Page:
Originally, this response from Rep. Michele Bachmann (R-MN) on behalf of the Tea Party Express was intended to get published through the group’s Internet portal alone.  CNN decided to air it live, which created consternation from both sides of the aisle.  Republicans fretted that Bachmann’s response would generate a false media spin of an intraparty split and a Tea Party splintering, while Democrats complained that giving air time to two responses was unbalanced and unfair.  In the end, though, the speech turned out to be a more passionate expression of Paul Ryan’s official GOP response:

Greg Sargent reported on the controversies yesterday surrounding Bachmann’s address:

CNN’s decision to air Bachmann’s speech, interestingly, is angering liberals and Republicans alike. Steve Benen notes this morning that Bachmann’s Tea Party brew could end up making Ryan’s speech look moderate and reasonable in comparison. Both Benen and Atrios also point out that it could create a fundamental imbalance — two Republicans responding to one speech from Obama — and that there’s no way CNN would allow a liberal Dem to offer a response from the left, as Bachmann is doing from the hard right.

But Republicans, too, have reason to be annoyed about this. Granting such a high profile to Bachmann’s Messianic Tea Party air won’t help the GOP manage the already difficult task of offering a response that has a chance of competing with Obama’s speech.

The President already has a big built-in advantage during State of the Union speeches, and the designated opponent already faces an uphill climb when trying to rise to his stature. Elevating Bachmann, of all people, will likely complicate this dynamic even further..

CNN defended its decision:

“The Tea Party has become a major force in American politics and within the Republican Party. Hearing the Tea Party’s perspective on the State of the Union is something we believe CNN’s viewers will be interested in hearing and we are happy to include this perspective as one of many in tonight’s coverage.”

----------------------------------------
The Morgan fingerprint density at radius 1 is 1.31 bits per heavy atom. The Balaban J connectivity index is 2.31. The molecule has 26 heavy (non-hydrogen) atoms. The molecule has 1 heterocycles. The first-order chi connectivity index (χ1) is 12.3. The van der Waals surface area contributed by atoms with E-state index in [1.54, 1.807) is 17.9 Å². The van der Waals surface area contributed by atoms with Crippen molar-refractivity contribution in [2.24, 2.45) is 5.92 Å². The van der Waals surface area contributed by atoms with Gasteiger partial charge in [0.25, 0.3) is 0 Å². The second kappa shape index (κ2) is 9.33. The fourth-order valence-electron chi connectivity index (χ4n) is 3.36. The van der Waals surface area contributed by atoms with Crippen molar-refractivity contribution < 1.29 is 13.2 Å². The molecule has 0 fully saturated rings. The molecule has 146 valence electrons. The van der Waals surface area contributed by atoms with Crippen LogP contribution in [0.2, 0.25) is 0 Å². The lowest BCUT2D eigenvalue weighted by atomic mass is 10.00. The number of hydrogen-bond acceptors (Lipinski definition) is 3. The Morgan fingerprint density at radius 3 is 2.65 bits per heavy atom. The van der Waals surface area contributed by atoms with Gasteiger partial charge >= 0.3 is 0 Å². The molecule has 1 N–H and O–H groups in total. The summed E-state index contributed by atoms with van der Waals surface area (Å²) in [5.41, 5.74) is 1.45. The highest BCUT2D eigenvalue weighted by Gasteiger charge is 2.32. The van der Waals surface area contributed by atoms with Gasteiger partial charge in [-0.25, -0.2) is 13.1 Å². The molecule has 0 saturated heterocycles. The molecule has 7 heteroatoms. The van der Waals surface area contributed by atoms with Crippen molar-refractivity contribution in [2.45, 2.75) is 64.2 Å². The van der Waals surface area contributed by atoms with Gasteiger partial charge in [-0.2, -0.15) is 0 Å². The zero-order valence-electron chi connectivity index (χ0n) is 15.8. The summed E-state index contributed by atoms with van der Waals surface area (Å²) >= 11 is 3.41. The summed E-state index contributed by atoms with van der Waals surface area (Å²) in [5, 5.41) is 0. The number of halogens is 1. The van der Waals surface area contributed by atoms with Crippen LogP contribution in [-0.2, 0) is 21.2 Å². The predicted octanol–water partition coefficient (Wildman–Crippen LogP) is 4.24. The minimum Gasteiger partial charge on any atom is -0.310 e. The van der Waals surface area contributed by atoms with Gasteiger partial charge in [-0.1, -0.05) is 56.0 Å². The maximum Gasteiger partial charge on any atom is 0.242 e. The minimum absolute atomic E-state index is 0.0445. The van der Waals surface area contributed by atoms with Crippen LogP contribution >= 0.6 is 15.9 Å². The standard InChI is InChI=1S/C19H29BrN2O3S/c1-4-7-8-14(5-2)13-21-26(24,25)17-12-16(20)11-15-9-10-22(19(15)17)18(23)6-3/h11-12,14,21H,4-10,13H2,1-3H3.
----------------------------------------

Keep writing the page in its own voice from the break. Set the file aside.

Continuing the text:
Dave Weigel connects a few dots, and finds a promo:

I’d just point out that the CNN has a longstanding romance with the Tea Party Express, the PAC that’s putting on the Bachmann speech. Later this year, the network and the PAC (and potentially other Tea Party groups) are co-sponsoring a presidential debate between Republican candidates. So, not shocking at all for the network to promote this and then claim a higher purpose.

Who knew that CNN, of all media outlets, would find the Tea Party lucrative?  Paging Susan Roesgen … Susan Roesgen to the red courtesy phone, please …

As for the speech itself, I’d say that Bachmann did a good job in both emphasizing her role as a spokesperson for TPE rather than the GOP and sticking with economic and fiscal issues.  She went a little further into a Perot-like presentation than I’ve seen her do in the past, but then Bachmann also used more thematic language, especially in this passage:

But, thanks to you, there’s reason to hope that real spending cuts are coming. Last November you went to the polls and voted out big-spending politicians and you put in their place men and women with a commitment to follow the Constitution and cut the size of government.

I believe that we are in the early days of a history-making turn.

Please know how important your calls, visits and letters are to the maintenance of our liberties. Because of you, Congress responded and we are starting to undo the damage that’s been done.

We believe in lower taxes, a limited view of government and the exceptionalism of America. And I believe America is the indispensible nation.

Just the creation of this nation was a miracle. Who’s to say that we can’t see a miracle again?

I’m inclined to believe that this was additive rather than detracting from Ryan’s response, emphasizing the Republican (and grassroots) desire to reduce regulation, spending, and federal government to power another generation-long expansion as was done in the 1980s.  What do you think?  Take the poll: